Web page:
Before getting into what to expect, allow me to first point out that the Tateyama-Kurobe Alpine Route is only open from April 15 to November 30 and is entirely inaccessible during winter. Moreover, the famed snow corridor is only around from when the Tateyama-Kurobe Alpine Route opens on April 15 to June 25. This means you only have a few months to witness the spectacle. What’s more, this period also conflicts with a lot of the spring flowers so you’ll need to plan your trip well.

Though it is indeed possible to do the Tateyama-Kurobe Alpine Route in reverse, I am going to go out on a limb and say that you should do it before exploring Toyama Prefecture. Opting to do it last puts you in rural Nagano and you’ll be left with no recourse other than to take the last (or close to the last) limited express train back to Shinjuku. Rather than risk it, do yourself a favor and just heed my suggestion.

Anywho, let’s quickly go over the Tateyama-Kurobe Alpine Route for those who are unfamiliar. Basically, you’ll start in northern Nagano and take the Ogizawa-Omachi Bus from Shinano-Omachi Station. Thereafter, you’ll need to take one of the Kanden Tunnel Buses through the depths of Mt. Akasawa to the Kurobe Dam. This 186 meter-high monstrosity was completed in 1963 and withholds a reservoir with a capacity of nearly 200 million cubic meters of water. Allegedly, the Kurobe Dam is the most popular structure of its kind in all of Japan.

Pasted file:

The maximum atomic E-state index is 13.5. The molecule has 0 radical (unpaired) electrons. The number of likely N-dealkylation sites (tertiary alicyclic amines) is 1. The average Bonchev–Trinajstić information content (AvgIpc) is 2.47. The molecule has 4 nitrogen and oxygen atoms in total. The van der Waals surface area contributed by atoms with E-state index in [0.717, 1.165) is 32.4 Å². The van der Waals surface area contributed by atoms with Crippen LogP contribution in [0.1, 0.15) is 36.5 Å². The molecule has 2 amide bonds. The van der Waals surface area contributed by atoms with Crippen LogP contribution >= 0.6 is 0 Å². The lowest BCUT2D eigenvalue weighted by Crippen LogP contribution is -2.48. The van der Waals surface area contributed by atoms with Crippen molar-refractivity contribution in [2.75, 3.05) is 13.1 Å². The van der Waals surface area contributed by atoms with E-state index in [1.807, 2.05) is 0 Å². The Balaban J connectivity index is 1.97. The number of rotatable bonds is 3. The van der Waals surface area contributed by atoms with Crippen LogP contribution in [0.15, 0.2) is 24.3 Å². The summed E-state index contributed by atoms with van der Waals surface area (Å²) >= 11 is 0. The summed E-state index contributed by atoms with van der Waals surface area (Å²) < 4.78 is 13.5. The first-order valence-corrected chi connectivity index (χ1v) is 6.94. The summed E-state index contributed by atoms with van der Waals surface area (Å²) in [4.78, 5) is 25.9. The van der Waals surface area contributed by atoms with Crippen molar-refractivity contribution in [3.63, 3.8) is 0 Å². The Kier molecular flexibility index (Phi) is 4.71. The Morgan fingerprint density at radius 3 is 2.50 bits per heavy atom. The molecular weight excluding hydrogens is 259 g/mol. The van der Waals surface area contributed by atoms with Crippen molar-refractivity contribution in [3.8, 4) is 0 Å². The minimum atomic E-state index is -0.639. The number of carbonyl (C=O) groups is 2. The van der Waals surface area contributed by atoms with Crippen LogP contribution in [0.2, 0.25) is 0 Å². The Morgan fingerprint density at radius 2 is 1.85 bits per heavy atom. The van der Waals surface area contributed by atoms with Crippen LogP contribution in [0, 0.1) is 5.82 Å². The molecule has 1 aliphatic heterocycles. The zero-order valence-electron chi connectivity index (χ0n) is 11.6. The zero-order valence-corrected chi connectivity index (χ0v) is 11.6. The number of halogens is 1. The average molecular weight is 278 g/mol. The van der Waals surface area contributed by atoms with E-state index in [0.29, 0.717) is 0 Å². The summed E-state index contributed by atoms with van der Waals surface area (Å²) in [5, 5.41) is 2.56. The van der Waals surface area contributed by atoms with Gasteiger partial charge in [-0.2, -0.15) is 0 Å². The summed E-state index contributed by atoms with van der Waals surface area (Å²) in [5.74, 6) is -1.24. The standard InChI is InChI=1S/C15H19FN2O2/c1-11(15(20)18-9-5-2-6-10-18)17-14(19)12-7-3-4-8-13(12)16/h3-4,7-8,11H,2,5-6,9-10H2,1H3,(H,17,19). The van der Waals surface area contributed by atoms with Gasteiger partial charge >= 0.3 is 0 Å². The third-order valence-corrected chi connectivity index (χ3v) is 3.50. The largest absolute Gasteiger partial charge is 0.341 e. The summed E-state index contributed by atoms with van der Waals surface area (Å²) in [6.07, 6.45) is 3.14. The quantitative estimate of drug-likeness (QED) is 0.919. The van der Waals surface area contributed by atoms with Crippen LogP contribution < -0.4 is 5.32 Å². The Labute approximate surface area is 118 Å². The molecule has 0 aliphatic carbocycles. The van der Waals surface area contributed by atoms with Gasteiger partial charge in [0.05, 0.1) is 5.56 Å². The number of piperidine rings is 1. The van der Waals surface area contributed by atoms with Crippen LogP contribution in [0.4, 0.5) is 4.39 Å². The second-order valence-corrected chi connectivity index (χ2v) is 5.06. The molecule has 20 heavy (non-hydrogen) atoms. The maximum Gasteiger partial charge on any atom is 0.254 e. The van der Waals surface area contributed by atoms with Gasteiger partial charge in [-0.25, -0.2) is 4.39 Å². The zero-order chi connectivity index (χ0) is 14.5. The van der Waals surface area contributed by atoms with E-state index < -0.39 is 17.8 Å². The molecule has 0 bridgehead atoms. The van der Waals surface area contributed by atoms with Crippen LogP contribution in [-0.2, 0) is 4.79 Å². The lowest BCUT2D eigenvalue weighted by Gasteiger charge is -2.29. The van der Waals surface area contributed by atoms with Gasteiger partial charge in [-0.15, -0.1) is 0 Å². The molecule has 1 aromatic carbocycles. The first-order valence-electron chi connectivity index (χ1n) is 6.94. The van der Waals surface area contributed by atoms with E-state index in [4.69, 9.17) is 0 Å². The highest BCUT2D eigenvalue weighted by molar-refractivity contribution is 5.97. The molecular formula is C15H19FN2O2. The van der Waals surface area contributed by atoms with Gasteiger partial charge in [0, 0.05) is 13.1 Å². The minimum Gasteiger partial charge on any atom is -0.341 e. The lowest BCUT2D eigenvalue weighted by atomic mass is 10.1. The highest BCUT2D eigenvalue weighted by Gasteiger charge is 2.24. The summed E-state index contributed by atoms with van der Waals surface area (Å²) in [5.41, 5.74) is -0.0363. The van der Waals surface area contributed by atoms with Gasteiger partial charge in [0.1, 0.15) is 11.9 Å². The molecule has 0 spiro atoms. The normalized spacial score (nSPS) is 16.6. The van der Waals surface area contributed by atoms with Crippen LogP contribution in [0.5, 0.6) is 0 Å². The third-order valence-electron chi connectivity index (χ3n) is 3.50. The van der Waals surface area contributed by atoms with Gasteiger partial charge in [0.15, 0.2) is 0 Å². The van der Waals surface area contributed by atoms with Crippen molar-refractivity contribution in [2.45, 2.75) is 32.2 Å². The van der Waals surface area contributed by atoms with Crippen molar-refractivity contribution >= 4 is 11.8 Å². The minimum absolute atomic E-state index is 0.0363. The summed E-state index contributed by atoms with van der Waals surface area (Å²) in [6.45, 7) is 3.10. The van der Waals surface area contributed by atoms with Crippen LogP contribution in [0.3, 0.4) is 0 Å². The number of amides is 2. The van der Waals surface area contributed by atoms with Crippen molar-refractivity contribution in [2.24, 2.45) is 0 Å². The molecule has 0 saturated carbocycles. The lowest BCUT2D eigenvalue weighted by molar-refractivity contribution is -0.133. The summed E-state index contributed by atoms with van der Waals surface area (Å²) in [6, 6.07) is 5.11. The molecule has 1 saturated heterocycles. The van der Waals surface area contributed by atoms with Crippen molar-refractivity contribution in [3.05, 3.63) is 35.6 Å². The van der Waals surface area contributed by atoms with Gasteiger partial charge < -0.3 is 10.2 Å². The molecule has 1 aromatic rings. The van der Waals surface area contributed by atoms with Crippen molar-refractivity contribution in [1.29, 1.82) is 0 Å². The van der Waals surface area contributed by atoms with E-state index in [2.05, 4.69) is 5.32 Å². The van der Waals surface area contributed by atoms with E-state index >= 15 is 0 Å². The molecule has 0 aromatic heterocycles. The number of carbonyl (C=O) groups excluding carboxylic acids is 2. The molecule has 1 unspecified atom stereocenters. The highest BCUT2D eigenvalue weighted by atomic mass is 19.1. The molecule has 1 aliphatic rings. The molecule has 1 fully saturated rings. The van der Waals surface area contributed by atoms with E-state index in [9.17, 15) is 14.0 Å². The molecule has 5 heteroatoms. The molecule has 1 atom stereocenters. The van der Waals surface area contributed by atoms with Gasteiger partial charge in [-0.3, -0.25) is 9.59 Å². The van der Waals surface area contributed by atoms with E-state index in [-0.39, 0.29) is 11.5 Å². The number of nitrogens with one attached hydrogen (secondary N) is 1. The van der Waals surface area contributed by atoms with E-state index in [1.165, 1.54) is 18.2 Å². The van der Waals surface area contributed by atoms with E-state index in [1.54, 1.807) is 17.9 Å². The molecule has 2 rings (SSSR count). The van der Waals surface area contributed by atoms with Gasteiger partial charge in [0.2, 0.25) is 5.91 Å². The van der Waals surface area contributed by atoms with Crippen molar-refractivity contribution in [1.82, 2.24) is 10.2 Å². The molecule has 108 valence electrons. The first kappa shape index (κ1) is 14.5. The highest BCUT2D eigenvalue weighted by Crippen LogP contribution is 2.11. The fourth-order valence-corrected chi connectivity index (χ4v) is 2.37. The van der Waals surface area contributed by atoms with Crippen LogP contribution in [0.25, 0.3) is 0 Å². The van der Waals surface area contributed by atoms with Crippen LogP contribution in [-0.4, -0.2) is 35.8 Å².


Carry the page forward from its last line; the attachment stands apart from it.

After taking in the Kurobe Dam, you’ll want to then hop on the Kurobe Cable Car. This will be the next leg of your epic journey and it will take you deeper into Toyama Prefecture. Unfortunately, the entirety of the ride will be within a tunnel so you’ll not be able to enjoy any majestic views of the mountains. The entire trip is only five minutes though so you’ll soon find yourself at Kurobedaira, the transfer station for the Tateyama Ropeway.

At Kurobedaira, you’ll encounter a restaurant, a souvenir shop and some truly stunning views of the surrounding peaks. Should you be feeling #hangry, this is a good time to snag a bite to eat before continuing on to the Tateyama Ropeway. Officially the longest one-span ropeway in Japan, this 1.7 kilometer stretch operates without any support towers between the two stations. Note that due to the limited capacity of the Tateyama Ropeway, this can often become a bottleneck.

Following the Tateyama Ropeway, you’ll need to transfer to the Tateyama Trolley Bus via Daikanbo Station. For what it’s worth, this spot has a great view so if you’re feeling like you need a quick breather before continuing on, know that this is one of the most scenic sites on the route. When you’re ready to advance again, take the Tateyama Trolley Bus through the tunnel for about 10 minutes or so to your next destination, Murodo.